In the case of so-called "carve-out" transactions (ie, the intended separation of one or more divisions from a company and the subsequent purchase of the shares of this newly created entity) it is important for the buyer to keep in mind that the buyer only obtains those certificates that were effectively transferred to the newly established company in the course of the preliminary restructuring of the original company. Therefore, the buyer is advised to verify that the certificates concerning the medical devices whose manufacturing division the buyer is purchasing have been transferred to the newly created carved-out entity – and potentially reissued to the name of such company, if necessary – prior to the contemplated transaction.

Of particular importance when it comes to the choice of transaction structure is also the handling of class I medical devices that have been self-issued by means of a declaration of conformity by the manufacturer pursuant to the EU Medical Device Directive (MDD),(1) as amended from time to time. As long as such declarations of conformity were issued before 26 May 2021, they remain – pursuant to the new Medical Devices Regulation (MDR)(2) – valid until 26 May 2024.(3) Thus, in case of a share deal, such declarations of conformity will transfer to the buyer without the need to reapply. This is of particular importance as, under the MDR, numerous medical devices that are currently class I medical devices will need to be reclassified. As a consequence, self-certification by means of declarations of conformity might not be possible anymore for such reclassified medical devices and opting for an asset deal brings challenges, as set out below.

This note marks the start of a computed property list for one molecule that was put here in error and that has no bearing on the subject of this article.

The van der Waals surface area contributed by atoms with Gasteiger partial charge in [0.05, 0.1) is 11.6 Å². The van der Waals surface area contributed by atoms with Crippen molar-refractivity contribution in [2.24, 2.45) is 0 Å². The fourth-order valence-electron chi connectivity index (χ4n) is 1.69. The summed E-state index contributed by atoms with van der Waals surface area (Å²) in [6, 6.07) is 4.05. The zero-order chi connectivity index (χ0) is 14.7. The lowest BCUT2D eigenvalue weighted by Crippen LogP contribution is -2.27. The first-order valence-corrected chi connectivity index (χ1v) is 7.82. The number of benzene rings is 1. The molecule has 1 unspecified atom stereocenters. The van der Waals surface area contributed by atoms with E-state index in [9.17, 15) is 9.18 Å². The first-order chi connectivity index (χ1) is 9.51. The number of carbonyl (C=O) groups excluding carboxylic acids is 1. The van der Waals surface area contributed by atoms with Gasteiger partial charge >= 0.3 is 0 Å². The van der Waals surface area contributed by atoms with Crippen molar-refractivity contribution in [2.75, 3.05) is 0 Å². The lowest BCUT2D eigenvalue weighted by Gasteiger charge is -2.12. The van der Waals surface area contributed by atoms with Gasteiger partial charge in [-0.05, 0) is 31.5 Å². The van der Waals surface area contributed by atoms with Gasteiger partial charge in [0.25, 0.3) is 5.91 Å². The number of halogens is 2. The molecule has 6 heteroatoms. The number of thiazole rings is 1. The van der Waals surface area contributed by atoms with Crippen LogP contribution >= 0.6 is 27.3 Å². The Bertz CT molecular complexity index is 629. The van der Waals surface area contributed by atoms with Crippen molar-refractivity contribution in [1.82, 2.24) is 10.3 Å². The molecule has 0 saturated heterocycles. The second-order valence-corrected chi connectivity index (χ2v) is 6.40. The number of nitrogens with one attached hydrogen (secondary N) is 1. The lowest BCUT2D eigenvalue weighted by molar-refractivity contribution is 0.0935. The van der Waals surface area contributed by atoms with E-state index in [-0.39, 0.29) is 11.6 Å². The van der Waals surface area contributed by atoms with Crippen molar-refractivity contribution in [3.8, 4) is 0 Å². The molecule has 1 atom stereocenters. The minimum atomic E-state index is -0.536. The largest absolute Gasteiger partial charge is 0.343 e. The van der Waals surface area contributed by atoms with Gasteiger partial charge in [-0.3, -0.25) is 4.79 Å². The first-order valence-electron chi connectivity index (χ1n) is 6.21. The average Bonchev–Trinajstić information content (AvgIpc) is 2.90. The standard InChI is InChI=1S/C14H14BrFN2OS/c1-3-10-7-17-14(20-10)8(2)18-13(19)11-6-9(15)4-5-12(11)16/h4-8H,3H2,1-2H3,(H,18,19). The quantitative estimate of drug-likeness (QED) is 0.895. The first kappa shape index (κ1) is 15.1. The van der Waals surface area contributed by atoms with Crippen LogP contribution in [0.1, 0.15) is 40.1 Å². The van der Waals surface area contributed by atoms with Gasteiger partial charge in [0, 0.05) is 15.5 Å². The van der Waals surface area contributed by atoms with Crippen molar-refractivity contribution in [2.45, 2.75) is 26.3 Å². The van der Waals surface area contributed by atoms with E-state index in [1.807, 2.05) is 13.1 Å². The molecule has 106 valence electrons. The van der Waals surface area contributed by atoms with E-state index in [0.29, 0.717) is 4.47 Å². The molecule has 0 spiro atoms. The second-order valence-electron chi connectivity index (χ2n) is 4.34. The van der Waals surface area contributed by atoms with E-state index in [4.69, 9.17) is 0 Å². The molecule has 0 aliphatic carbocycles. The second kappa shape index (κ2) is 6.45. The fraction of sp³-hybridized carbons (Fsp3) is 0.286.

Asset deal
In comparison with share deals, an asset deal does not lead to an automatic transfer of certificates alongside the transferred company. On the contrary, as (for example) a CE certificate is granted to and remains with an individual manufacturer, and in case this manufacturer entity is not the subject of the purchase, a transfer of certificates is not possible at all.

For each medical device product that is intended to be manufactured by the buyer, a new certificate must be obtained. A notification to the competent authority may suffice if no structural changes are intended; otherwise, a complete conformity assessment needs to be conducted. In order to facilitate the process of notification and recertification, it may be advisable to remain with the same competent authority or body as the previous certification holder, or to enter into an agreement with the old and new competent authorities to determine until when the product may be placed onto the market using the already-existing identification number.

An exception to the above are class I medical devices, as for those, self-certification is possible. Therefore, the buyer, as the (future) manufacturer of class I medical devices, can perform the conformity assessment on its own when obtaining the certificates.

However, problems might occur when it comes to medical devices that were classified as class I under the MDD but that will need to be reclassified under the MDR. Unless such medical devices are classified as class I under the MDR again, self-certification will not be possible anymore. In this regard, it must be carefully reviewed whether the to-be-transferred medical devices will need to be reclassified and whether proper certification may be maintained throughout the process – in particular, as declarations of conformity that were self-issued without the involvement of a notified body will lose the benefits of the transition period until 26 May 2024 as set out above as a consequence of an asset deal.(4)